by Julian Glassford
Rebel forces have just lost their last toehold in Aleppo. Now residents displaced by conflict may begin to return to (what’s left of) Syria’s historic second city. Whilst we should of course recognise the horrific devastation wrought, mourn the casualties, and put pressure on all sides to cease their use of indiscriminate/inhumane tactics, surely this is cause for relief? Downing Street and the Foreign Office don’t seem convinced.
Having openly criticised Saudi Arabian and Iranian involvement in regional “proxy wars” recently, alas, within days naughty boy Boris Johnson had rowed back on this bout of intellectual honesty. The British Foreign Secretary was back on-message in time to deliver a hastily reworked speech at the Manama Dialogue Summit, where he spoke of a need to engage and work with such countries to encourage and support reform. Emerging from a meeting of foreign ministers in Paris, a day later, he added: “there can be no military solution in Syria”. Notably among attendees at said event was the school-masterly US secretary of state, John Kerry.
Whether Mr. Johnson appreciates that a peaceful, diplomatic resolution to the Syrian civil war remains a prospect every bit as distant as meaningful, progressive reform across the Arabian Peninsula is unknown. Whatever the case, and however one feels about the UK’s idiosyncratic top ambassador, he certainly seems to be spending a lot of time on the road, actively seeking out foreign counterparts, stimulating debate, and occasionally shifting it significantly. All of a sudden the Yemeni civil war has been back in the news, for example.
The Syrian conflict has now been raging for almost as long as the entire duration of the Second World War. So far, no attempt at a mediated civil settlement has gained any real traction, despite several attempts, with ceasefires having lasted no more than a few months. Scholars of international relations, ethnography, and conflict and security will tell you that there is a reason for this: the battle President Bashar al-Assad and his supporters are fighting is an existential one.
The only circumstance in which someone fighting for political and tribal survival is likely to come to the table is when the ‘peacetime’ threat to power and security appears preferable to the prospect of continued conflict. Remember, this is a leader with an electoral mandate (however dubious), raised in the strong-man tradition of the Assad dynasty, and backed into a corner by a combination of zealous civil insurrection and foreign invasion.
Sadly, minority groups in Syria – such as Assad’s Alawite sect – have little faith that a political settlement would do other than open the door to some combination of anarchism, violent retribution, and the eventual instalment of a new regime potentially even more terrifying than the current one. With Islamic State (ISIS) deeply imbedded in the region, a Syrian population largely comprising of somewhat disgruntled Sunnis (ripe for Salafi radicalisation), and bearing in mind the recent experience of citizens of another nation “liberated” during the Arab Spring (Egypt), this siege mentality is understandable. The forcible, wholesale eviction of Christians from Homs, their persecution from Mosul to Cairo, and the genocide of the Yazidis of Sinjar provide a flavour for what’s at stake.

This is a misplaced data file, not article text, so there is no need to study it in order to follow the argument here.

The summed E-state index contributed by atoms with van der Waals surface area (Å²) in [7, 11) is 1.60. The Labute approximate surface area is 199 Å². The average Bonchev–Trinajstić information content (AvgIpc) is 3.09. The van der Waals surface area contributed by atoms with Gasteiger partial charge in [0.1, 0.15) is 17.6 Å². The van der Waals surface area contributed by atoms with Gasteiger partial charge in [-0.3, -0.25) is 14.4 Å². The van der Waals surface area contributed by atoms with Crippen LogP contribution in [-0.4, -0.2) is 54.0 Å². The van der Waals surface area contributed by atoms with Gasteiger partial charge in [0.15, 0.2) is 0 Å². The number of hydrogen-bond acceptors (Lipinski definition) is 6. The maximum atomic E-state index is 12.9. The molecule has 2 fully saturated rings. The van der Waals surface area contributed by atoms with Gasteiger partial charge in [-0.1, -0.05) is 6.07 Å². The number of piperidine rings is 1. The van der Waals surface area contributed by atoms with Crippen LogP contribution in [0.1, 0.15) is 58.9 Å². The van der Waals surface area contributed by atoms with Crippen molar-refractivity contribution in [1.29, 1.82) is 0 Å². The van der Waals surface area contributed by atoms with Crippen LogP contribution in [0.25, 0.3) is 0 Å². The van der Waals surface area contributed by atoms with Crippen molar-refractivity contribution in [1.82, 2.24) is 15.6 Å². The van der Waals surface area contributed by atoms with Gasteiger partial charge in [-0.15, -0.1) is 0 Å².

Self-evidently, Assad is no saint and has a lot to answer for, but then the same may be said of purportedly ‘moderate’ Islamist insurgents that the United States and Britain have backed. We have a duty to deploy ‘soft power’ diplomacy and keenly targeted aid but should also recognise our limits and learn to pick our battles – not mention our friends and allies. Western interests have damaged, degraded, and destabilised the Middle East, also costing our own countries dearly in so doing. Let us never forget the historical lesson of the merits of non-interventionism in a region we will never fully understand and cannot hope to pacify.
Former journalist and Obama’s Ambassador to the UN, Ms. Samantha Powers, may have a penchant for headline-grabbing hyperbole but no Westerner is obliged to follow suit. If public figures and intuitions are to retain credibility then they must choose their words wisely going forward. Citizens of ‘the free world’ have their eyes wide open in this, the Digital Information Age, and it has dawned on many that for too long the tail has wagged the dog; hence, the rebuffal of the intelligentsia and resurgence of populism. Frankly, there’s no appetite for further pantomime vilification or perilous provocation of Russia.
A humble Brit once paved the way for a promising new united and independent Syria. One hundred years later, it falls to the statesmen of today to summon up the spirit of Sir T.E. Lawrence “of Arabia” in stimulating a progressive revolution of their own. Here’s to the timely revival of enlightened guiding principles: realism, openness, and plurality in public discourse.
Julian Glassford is a UK-based multidisciplinary researcher and social entrepreneur